The levels of dioxin found were, in fact, 1600 times the threshold which requires cleanup action under law. I'm sure this will just be a splendid bit of good news for the already roaring Saginaw-Valley real estate market.

Here's the money quote, proving that satan-worshipping child-beating mass-murdering rapists have nothing on the worst corporate PR types:

"We don't believe there's any imminent or significant human health or environmental threat," Musser said.


Nah, cancer's never significant -- and hardly ever imminent, right folks?

Back in 1986 I think it was, the Titabawassee River flooded its banks, and my aunt and uncle's house ended up with a couple feet of river water in their basement. When the water receded, everything was coated with a crusty white film. Probably dioxin. We helped them clean up. Dow was saying the same shit then about this stuff. As a company, it should be treated with zero credibility at all times -- even if they do sponsor the local minor-league baseball team and concerts in the park. So I imagine the cancer clusters will start emerging any year now.

Actually, if I were a property owner in Saginaw (or an enterprising lawyer, hint hint) I would start asking around to see if other people were interested in suing ol' Dow Chemical for compensation for depressed real-estate values. Should be much easier to prove than health claims. It would be one way to take a bit of flesh out of the Dow monster.

Friday, November 30, 2007

Spin this

USA TODAYHagel: Bush administration is 'incompetent' and he would consider joining a Dem ticket

If only he'd said so before the 2004 elections!

Click link

Thursday, November 15, 2007

Huckabee running even in Iowa

I'm telling you, folks, this guy is sitting right in the middle of today's Republican Party, and he's the only candidate I can see who can excite all the various "bases" in the GOP. Take him seriously.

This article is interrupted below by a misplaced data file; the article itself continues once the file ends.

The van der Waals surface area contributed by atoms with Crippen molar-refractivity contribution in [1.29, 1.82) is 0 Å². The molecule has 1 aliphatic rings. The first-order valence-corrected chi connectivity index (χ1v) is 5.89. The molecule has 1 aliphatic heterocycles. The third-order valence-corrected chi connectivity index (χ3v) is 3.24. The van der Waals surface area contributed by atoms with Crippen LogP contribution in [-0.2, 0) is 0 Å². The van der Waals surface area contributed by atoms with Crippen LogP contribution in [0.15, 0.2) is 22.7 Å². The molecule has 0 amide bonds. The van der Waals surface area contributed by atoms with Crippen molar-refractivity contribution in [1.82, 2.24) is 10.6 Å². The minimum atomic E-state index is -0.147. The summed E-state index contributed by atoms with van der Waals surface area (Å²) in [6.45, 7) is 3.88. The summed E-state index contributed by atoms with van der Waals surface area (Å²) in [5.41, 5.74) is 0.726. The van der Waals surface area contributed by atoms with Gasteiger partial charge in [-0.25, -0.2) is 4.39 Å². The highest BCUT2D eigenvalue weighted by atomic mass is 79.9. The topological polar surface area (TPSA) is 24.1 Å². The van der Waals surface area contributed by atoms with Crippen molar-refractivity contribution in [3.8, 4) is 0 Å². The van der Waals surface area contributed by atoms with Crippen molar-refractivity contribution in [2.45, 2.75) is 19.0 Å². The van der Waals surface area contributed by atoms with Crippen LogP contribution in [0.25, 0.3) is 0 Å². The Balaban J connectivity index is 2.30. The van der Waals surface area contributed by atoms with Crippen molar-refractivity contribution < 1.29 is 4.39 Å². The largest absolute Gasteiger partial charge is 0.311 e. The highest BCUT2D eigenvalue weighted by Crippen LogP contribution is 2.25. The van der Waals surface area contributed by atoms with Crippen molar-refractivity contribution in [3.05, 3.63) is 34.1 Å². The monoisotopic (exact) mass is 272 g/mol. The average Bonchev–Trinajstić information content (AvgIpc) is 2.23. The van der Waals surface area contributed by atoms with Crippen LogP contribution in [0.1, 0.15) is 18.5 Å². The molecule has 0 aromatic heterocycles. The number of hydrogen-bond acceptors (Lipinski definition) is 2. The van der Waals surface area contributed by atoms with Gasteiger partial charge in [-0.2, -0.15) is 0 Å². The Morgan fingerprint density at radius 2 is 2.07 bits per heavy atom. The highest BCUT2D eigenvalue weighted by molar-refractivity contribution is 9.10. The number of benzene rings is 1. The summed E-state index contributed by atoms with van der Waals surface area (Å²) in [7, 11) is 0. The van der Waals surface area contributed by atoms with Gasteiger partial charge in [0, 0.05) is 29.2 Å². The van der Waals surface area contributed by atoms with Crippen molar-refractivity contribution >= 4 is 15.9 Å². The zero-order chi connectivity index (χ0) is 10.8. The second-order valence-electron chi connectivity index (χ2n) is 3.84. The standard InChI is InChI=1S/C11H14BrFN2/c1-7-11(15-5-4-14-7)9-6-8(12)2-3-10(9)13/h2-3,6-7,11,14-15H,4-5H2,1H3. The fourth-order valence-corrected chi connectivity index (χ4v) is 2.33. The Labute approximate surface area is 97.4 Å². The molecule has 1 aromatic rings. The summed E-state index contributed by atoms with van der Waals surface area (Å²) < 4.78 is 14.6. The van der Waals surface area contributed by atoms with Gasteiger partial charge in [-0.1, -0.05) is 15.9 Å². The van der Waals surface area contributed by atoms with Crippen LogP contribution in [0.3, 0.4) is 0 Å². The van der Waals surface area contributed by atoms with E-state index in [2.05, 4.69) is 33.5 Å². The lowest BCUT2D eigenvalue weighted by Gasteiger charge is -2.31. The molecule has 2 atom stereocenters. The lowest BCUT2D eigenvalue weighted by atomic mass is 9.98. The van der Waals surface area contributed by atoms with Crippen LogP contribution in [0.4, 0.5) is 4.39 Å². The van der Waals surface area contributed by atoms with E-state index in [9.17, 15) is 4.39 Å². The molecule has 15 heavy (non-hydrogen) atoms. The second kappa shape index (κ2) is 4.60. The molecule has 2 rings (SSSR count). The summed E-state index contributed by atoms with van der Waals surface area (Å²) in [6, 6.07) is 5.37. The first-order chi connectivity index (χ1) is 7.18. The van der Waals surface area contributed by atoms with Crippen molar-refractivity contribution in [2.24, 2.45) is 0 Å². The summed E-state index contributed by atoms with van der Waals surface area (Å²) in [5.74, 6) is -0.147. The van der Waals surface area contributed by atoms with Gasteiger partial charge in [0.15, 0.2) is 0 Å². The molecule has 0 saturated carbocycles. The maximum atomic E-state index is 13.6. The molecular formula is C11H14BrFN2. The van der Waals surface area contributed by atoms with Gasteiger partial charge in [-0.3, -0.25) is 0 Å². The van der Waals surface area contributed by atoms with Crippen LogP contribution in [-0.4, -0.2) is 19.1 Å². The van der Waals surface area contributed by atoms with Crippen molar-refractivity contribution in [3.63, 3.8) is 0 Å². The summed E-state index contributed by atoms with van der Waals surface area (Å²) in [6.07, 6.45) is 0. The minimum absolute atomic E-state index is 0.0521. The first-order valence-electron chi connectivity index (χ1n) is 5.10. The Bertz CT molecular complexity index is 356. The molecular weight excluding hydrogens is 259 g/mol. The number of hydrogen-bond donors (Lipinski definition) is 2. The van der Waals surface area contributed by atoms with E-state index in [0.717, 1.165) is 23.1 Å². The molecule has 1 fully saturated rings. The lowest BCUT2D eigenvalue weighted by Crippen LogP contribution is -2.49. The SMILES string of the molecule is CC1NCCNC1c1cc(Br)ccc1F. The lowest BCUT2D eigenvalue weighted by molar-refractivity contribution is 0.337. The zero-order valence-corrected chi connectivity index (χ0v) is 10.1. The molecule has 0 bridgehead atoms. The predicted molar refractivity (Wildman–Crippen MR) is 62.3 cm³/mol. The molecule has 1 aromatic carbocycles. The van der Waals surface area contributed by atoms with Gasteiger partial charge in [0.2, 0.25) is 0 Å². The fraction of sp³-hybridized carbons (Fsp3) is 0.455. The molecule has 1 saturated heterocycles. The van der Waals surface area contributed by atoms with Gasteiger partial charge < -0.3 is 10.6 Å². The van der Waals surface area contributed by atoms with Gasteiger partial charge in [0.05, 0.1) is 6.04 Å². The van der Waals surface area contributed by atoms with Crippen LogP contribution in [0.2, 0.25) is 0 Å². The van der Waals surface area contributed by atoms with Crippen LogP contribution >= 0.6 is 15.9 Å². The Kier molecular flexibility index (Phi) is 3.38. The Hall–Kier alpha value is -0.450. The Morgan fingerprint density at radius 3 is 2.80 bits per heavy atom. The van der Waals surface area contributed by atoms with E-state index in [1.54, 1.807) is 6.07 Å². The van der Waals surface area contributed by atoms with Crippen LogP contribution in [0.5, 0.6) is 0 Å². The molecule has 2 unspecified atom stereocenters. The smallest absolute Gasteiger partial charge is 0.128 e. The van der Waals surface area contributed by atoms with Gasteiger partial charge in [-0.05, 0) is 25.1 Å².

Political Wire: Huckabee Catches Romney in Iowa, Clinton Fading

Every other candidate has a terminal shortcoming WRT Republican electoral politics. I'm reiterating my predictions: Huckabee v. Clinton, with Clinton winning. I'll add that I think it will be Clinton by 5 percentage points.

Insomnia Theatre

There's greatness, certainly, in this:

http://www.collegehumor.com/video:1786412

Wednesday, November 07, 2007

Inky Hinky Pinky

Confectioning monster stunned

Mukasey and Waterboarding

So he's going to be Atty. General. Just great.

Hey, let's set aside questions about the Geneva Conventions for the moment... Regardless of whether you think waterboarding is technically torture, it's certainly assault, no?

The same is true for numerous other "interrogation methods" the Administration believes are appropriate for the unlawyered, untried, unconvicted detainees it is holding.

When did government officials (such as interrogators) get exemption from basic criminal law?

Tuesday, November 06, 2007

Snakes in a tub!

They make 'em different down there...

Texan sets record with 87 snakes in tub

But if he was really hard-core, he'd do it wearing nothing at all.

(Author confesses that with regard to rattlesnakes, he is not "hard-core".)

Monday, October 22, 2007

The Presidential race

My official position is it's WAY TOO EARLY for a civilized nation to begin discussing a presidential election more than a year away.

The Constitution ought to be amended to prohibit any candidate from receiving campaign contributions more than 365 days before the general election and prevent any primary from taking place more than 9 months before the general election, meaning the first primary or caucus would be held at the beginning of March. (I also have devised a sensible system for holding the primaries which respects the Iowa/New Hampshire tradition, while giving every state an equal chance to be influential in the selection of the parties' candidates.) We could then have several months of meaningful primaries, ending in June, leading up to a nice July convention/coronation. That would be followed by a little more than 4 months of campaigning for the general election.

That would make sense, but instead we have our current system wherein we are already talking about "frontrunners" and watching the first of the hopeless candidates drop out. Not a single vote has been cast, nor will any be for three months! The general election is still over a year away. This is insanity. The issues which the candidates are running on today are not likely to be all the same issues on the political agenda a year hence, and then what do you do if your presumptive nominee dies? Yes, it's all asking for chaos, and chaos is increasingly what we get. And there's no respite from the campaign bullshit for my fragile eggshell mind.